10. John Cale - Andalucia (buy) [Read the AMG album review.]

11. NRBQ – What Can I Say? (buy) [Read the AMG album review. This is a great end-of-the-night song.]

Now enjoy a couple of the original composition appearing on Fakebook:

Yo La Tengo – Can’t Forget
Yo La Tengo – The Summer

(buy Fakebook)

Friday, August 15, 2008

Writer's Block: Shel Silverstein - Updated

Shel Silverstein was a modern-day renaissance man. Among his many accomplishments, he was (1) a frequent contributor to Playboy magazine during its glory days, (2) a noted author and illustrator of children's books, and (3) both a singer and an illustrious songwriter.

You know a lot of his songs, but you may not realize that Shel Silverstein wrote all of them them. His three most famous compositions are The Cover Of The Rolling Stone by Dr. Hook, A Boy Named Sue by Johnny Cash, and The Unicorn by just about every "Irish" band on St. Patrick's Day.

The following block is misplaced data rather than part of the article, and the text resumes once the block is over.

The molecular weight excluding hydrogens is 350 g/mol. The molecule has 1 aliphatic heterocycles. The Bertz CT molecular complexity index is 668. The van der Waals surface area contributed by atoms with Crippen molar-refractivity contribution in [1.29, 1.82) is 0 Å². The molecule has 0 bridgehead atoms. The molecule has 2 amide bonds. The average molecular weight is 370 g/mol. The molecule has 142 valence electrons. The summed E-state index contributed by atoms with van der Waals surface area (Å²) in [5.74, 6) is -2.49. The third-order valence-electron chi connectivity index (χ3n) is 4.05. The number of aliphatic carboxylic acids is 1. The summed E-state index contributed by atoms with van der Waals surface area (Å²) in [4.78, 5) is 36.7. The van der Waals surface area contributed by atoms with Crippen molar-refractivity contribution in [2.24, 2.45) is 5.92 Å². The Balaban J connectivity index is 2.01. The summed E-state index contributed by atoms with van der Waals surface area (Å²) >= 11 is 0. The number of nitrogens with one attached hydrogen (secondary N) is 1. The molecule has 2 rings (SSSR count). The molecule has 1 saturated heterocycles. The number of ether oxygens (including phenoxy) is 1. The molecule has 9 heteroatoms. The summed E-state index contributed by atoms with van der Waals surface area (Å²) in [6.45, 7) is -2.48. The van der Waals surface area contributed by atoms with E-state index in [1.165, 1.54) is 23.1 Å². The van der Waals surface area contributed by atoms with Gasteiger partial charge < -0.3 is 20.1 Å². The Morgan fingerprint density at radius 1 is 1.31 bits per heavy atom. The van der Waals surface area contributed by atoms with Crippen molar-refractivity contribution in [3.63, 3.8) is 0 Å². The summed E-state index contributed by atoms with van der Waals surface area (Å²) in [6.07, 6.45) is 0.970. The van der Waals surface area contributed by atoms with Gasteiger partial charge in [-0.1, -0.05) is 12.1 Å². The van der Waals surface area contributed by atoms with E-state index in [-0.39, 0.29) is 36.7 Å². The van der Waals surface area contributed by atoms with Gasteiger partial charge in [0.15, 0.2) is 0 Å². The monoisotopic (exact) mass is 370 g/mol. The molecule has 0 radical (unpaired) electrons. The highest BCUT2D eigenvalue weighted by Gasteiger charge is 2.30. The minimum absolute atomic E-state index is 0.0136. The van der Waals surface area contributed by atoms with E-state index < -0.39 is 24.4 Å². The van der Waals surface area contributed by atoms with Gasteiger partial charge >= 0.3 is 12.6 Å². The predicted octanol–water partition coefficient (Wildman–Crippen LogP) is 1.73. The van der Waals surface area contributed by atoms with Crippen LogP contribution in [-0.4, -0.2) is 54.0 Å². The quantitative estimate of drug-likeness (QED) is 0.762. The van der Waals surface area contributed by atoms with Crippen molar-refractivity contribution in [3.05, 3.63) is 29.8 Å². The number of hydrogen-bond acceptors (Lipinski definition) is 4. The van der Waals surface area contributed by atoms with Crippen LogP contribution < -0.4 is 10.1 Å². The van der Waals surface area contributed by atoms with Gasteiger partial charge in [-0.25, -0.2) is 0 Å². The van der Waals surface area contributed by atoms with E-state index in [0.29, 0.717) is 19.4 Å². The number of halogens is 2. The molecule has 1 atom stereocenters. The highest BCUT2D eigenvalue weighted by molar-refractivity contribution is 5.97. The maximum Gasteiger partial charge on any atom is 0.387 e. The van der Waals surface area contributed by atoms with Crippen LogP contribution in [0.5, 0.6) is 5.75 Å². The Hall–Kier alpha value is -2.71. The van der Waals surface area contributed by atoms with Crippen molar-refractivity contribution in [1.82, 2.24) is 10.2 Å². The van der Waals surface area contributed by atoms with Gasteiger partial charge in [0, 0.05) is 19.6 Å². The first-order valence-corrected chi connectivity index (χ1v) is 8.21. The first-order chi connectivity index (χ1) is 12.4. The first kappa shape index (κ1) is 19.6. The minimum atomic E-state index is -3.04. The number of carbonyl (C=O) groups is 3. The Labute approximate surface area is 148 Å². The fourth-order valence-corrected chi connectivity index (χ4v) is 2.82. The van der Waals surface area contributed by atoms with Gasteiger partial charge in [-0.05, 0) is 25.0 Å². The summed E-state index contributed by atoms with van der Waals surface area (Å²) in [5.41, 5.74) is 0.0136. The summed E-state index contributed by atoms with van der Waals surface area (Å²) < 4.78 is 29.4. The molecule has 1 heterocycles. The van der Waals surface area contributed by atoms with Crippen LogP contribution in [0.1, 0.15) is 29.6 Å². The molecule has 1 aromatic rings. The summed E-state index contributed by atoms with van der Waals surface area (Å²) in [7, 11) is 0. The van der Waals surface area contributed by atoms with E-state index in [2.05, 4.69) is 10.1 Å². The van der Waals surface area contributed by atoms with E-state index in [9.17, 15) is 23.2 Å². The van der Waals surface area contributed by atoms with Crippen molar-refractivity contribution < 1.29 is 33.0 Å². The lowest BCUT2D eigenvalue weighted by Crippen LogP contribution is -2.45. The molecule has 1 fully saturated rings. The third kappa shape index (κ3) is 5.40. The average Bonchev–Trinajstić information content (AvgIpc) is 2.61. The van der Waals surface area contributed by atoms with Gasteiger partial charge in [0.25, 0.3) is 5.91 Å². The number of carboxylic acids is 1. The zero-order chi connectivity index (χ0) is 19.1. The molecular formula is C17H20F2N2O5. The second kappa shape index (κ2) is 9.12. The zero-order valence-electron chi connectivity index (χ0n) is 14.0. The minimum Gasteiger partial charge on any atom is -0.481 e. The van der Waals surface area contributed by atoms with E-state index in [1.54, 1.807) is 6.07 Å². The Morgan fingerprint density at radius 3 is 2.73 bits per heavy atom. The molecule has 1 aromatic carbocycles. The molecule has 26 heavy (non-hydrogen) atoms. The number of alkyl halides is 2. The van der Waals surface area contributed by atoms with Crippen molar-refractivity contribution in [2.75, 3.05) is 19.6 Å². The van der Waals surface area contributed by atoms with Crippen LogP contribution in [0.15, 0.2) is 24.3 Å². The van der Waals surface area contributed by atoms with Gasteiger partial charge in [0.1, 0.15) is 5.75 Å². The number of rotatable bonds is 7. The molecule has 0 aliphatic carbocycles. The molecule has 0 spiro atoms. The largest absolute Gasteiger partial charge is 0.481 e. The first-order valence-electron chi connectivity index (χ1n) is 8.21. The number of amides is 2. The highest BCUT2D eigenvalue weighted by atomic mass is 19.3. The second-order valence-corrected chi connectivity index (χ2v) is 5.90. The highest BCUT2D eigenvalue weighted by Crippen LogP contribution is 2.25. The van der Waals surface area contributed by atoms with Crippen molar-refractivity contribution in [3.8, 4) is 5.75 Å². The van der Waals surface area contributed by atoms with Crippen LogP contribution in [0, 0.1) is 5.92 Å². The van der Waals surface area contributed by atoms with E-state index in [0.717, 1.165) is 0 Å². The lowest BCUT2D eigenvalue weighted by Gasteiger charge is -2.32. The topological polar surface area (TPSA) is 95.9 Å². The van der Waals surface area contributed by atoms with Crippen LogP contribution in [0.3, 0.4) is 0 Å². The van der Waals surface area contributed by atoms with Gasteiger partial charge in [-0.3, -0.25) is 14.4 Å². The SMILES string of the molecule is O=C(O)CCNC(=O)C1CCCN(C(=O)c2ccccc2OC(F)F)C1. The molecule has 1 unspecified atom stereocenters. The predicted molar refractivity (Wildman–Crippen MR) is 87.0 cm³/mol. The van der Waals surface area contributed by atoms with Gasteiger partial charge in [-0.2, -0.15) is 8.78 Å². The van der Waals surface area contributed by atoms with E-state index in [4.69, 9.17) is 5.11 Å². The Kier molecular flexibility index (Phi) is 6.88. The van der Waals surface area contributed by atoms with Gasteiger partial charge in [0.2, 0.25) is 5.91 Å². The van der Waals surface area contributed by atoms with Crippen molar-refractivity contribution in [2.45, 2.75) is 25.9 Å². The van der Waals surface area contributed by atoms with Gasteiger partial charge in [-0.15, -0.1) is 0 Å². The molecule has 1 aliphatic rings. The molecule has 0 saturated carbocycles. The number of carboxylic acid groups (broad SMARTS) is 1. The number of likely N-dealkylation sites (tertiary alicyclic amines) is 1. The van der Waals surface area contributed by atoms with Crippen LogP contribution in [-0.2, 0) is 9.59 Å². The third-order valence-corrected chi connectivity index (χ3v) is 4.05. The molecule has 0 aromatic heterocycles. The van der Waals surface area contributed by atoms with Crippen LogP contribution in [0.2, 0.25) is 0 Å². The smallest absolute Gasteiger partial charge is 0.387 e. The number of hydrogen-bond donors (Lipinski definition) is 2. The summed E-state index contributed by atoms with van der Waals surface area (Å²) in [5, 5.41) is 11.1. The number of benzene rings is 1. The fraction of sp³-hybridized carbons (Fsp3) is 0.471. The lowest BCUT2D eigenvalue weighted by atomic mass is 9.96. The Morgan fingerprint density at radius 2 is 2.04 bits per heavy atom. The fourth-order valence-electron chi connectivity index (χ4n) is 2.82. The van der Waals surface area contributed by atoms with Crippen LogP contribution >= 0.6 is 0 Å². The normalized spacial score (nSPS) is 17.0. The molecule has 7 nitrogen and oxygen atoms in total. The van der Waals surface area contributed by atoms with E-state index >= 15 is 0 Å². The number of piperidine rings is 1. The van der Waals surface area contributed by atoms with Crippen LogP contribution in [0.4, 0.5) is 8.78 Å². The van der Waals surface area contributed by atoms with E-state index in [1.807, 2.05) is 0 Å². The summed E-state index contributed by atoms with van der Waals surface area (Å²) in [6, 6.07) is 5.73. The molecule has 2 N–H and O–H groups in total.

Dr. Hook – The Cover Of The Rolling Stone (buy)
Johnny Cash - A Boy Named Sue (buy)

Duly enshrined as a member of the Nashville Songwriters Foundation Hall of Fame, Silverstein was responsible for authoring scores of excellent country songs, including these three:

Loretta Lynn - One's On The Way (buy)
Jerry Lee Lewis - Once More With Feeling (buy)
Tompall Glaser – Put Another Log on the Fire (Male Chauvinist National Anthem) (buy)

Heck, he even wrote a Gordon Lightfoot song:

Gordon Lightfoot - On Susan's Floor (buy)

Earlier this year, Water Records re-released three of Shel's albums: Hairy Jazz, Inside Folk Songs, and Boy Named Sue And His Other Country Songs. All of them are very entertaining.

Shel Silverstein - Ragged But Right (buy) (This one is credited to George Jones, but Shel gives it a good interpretation.)
Shel Silverstein - The Unicorn (buy)
Shel Silverstein - Boy Named Sue (buy)